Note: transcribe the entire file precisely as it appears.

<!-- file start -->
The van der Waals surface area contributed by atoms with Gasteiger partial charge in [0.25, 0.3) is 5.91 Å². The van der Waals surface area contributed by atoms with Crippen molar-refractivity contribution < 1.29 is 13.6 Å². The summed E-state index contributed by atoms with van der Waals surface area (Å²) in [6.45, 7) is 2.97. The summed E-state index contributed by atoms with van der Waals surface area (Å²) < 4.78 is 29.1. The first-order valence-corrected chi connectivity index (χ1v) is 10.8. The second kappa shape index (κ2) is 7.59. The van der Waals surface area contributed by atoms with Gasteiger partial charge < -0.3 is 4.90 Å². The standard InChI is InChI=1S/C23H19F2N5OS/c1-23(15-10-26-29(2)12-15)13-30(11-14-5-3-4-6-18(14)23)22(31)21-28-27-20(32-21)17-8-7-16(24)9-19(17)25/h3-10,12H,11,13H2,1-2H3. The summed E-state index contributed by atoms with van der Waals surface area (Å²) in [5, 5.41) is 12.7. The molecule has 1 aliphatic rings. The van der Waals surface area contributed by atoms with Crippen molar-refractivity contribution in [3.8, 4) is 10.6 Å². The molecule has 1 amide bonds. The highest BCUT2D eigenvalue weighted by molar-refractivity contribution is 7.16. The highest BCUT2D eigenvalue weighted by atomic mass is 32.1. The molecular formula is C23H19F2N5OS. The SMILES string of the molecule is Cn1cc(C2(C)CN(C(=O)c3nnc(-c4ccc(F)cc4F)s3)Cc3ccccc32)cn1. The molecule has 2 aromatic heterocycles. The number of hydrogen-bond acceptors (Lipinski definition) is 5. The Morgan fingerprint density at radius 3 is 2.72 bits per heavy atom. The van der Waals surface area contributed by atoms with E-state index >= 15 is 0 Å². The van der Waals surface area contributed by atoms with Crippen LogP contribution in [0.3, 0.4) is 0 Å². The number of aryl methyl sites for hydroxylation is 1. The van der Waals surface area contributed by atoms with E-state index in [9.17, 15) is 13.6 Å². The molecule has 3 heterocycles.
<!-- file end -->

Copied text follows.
The van der Waals surface area contributed by atoms with Gasteiger partial charge in [0.25, 0.3) is 5.91 Å². The van der Waals surface area contributed by atoms with Crippen molar-refractivity contribution < 1.29 is 13.6 Å². The summed E-state index contributed by atoms with van der Waals surface area (Å²) in [6.45, 7) is 2.97. The summed E-state index contributed by atoms with van der Waals surface area (Å²) < 4.78 is 29.1. The first-order valence-corrected chi connectivity index (χ1v) is 10.8. The second kappa shape index (κ2) is 7.59. The van der Waals surface area contributed by atoms with Gasteiger partial charge < -0.3 is 4.90 Å². The standard InChI is InChI=1S/C23H19F2N5OS/c1-23(15-10-26-29(2)12-15)13-30(11-14-5-3-4-6-18(14)23)22(31)21-28-27-20(32-21)17-8-7-16(24)9-19(17)25/h3-10,12H,11,13H2,1-2H3. The summed E-state index contributed by atoms with van der Waals surface area (Å²) in [5, 5.41) is 12.7. The molecule has 1 aliphatic rings. The van der Waals surface area contributed by atoms with Crippen molar-refractivity contribution in [3.8, 4) is 10.6 Å². The molecule has 1 amide bonds. The highest BCUT2D eigenvalue weighted by molar-refractivity contribution is 7.16. The highest BCUT2D eigenvalue weighted by atomic mass is 32.1. The molecular formula is C23H19F2N5OS. The SMILES string of the molecule is Cn1cc(C2(C)CN(C(=O)c3nnc(-c4ccc(F)cc4F)s3)Cc3ccccc32)cn1. The molecule has 2 aromatic heterocycles. The number of hydrogen-bond acceptors (Lipinski definition) is 5. The Morgan fingerprint density at radius 3 is 2.72 bits per heavy atom. The van der Waals surface area contributed by atoms with E-state index >= 15 is 0 Å². The van der Waals surface area contributed by atoms with Crippen LogP contribution in [0.3, 0.4) is 0 Å². The number of aryl methyl sites for hydroxylation is 1. The van der Waals surface area contributed by atoms with E-state index in [9.17, 15) is 13.6 Å². The molecule has 3 heterocycles.